Corporal Rhodes acted swiftly, dispatching his full compliment of roving security officers in search of the wayward cart. Time dripped by like molasses to the forlorn Valdez, who was elated when he heard the happy voice of Officer Chessley Schmidt pierce the darkness and call out that the cart had been found in the valet area of the parking structure.

To Valdez, Schmidt had become a hero in one fleeting moment. Never mind that Schmidt was a hero already, beloved by all who call upon his services to witness how quickly he brings each task to fruition with a relish. To Valdez, Schmidt was now his personal hero, and no one else’s.

0647 – Escalators are mere machines. Soulless contraptions that don’t care one little bit whether you go up or down. Escalator #25 is no exception, and it sits in a funk.. A non-moving, gloomy little escalator funk. Fortunately, Corporal Hernandez is the funk remover, and is on his way with the de-funking key.

0652 – While on his way to cheer up Escalator #25, Corporal Hernandez noticed that Elevator #8 appeared to be in a funk also. But upon closer inspection it was revealed that some miscreant had maliciously engaged the fire-switch on poor old Elevator #8, causing it to sit just where it is, pondering whether or not it would ever slide its smooth walls up and down that silky shaft once again. This would be a job for Ted from Fujitech, a man known not only for his ragged sense of humor and wonderful wit, but also for his fanciful head full of elevator whimsy.

0654 – Corporal Hernandez flashed fondly back on that day in fifth grade when he had handed the report in to Mrs. White and she smiled like a Cheshire cat, praising him for the hard work he’d obviously poured into such a fascinating piece. Who knew that the Louisiana purchase could ever be made to seem so alive, so vibrant? It was just a boring old piece of American historicity in most minds, but not after Danny Hernandez had tackled it with his pen.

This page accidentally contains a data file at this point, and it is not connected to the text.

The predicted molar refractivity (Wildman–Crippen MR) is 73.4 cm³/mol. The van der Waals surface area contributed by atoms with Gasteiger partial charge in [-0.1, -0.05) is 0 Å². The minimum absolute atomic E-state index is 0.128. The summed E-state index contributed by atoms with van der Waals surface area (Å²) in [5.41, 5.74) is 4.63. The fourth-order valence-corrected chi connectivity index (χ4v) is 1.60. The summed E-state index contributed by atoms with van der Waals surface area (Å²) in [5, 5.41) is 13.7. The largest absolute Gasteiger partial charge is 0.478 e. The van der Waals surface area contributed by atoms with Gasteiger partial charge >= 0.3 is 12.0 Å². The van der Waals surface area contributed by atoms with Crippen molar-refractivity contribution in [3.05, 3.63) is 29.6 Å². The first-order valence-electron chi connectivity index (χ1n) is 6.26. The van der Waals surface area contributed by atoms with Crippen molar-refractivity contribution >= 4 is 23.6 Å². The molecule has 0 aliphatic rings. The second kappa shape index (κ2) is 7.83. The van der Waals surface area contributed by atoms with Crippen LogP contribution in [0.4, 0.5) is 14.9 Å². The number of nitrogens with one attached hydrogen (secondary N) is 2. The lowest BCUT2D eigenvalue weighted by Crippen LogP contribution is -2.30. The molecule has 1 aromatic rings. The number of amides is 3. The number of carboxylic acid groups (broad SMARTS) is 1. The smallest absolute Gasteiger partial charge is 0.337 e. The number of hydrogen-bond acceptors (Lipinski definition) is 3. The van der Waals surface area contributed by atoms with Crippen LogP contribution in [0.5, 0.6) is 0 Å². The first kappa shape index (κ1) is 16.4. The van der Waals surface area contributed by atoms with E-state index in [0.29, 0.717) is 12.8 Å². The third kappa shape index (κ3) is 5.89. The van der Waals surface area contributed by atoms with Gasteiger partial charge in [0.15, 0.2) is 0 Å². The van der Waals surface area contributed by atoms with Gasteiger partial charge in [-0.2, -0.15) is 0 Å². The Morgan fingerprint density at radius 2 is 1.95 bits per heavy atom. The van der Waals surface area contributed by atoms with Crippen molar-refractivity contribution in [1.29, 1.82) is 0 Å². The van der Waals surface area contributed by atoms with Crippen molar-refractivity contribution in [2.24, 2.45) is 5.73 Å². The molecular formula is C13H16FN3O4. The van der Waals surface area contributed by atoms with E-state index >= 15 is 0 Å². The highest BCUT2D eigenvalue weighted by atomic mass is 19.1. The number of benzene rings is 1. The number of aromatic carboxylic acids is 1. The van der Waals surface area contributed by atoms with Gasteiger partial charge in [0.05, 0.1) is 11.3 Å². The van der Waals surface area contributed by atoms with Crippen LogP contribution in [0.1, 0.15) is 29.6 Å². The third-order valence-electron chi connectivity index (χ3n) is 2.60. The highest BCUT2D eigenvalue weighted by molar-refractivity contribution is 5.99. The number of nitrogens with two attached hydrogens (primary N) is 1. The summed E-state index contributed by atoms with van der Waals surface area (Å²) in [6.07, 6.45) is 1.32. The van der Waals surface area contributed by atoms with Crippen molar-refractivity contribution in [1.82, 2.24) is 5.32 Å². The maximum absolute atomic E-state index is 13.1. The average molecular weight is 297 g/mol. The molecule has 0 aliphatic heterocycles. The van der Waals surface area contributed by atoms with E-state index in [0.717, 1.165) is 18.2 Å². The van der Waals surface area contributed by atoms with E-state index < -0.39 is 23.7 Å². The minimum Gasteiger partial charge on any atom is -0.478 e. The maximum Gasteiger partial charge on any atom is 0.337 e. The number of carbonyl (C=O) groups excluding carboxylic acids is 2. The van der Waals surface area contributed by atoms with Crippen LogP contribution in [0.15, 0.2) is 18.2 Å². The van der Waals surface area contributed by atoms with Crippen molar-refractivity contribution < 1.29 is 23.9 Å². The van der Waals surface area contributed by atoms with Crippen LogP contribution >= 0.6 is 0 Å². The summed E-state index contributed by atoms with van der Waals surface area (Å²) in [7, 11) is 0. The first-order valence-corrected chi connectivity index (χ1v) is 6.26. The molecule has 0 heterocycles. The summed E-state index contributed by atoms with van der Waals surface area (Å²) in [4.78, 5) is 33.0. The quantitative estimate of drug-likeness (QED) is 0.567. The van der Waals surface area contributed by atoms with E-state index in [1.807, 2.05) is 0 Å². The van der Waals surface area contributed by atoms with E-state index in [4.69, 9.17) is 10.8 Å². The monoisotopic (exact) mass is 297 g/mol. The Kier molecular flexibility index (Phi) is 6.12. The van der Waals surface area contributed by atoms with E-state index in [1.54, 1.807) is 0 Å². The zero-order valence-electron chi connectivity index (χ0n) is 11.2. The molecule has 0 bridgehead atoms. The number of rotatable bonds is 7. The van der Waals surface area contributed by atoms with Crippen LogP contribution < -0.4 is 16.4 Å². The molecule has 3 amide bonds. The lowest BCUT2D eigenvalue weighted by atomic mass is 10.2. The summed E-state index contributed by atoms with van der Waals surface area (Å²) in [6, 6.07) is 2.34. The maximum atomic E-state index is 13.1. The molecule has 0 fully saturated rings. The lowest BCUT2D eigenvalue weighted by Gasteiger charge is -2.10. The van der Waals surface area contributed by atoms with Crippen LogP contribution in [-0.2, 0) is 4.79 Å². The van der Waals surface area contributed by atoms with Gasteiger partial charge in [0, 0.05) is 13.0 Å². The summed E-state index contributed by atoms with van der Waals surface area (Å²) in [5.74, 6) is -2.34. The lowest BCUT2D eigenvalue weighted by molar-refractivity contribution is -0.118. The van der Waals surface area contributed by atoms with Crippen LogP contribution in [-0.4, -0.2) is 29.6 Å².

Mrs. White was not one known to graciously dole out grades that matter, but she slapped a triumphant A-PLUS on Danny’s paper that day, sealing in him a desire to perform above and beyond the call of the daily grind. As he inserted his key into the little slot at the base of Escalator #25 and it roared to life, he grinned like a very special breed of Cheshire cat, certain within himself that he’d earned yet another in a life-long string of A’s with the accomplishment of this task.

At this point the watch commander walked into dispatch and looked over my shoulder.

“Rhodes, what are you doing?”

“I’m composing the dispatch log as if I were a dime-store novelist working here part-time.”

“You won’t be working here at all if you don’t knock it off.”

I printed a copy of what I had so far, then went back and rewrote the entries in the usual format.

Work. They just don’t let you have any fun.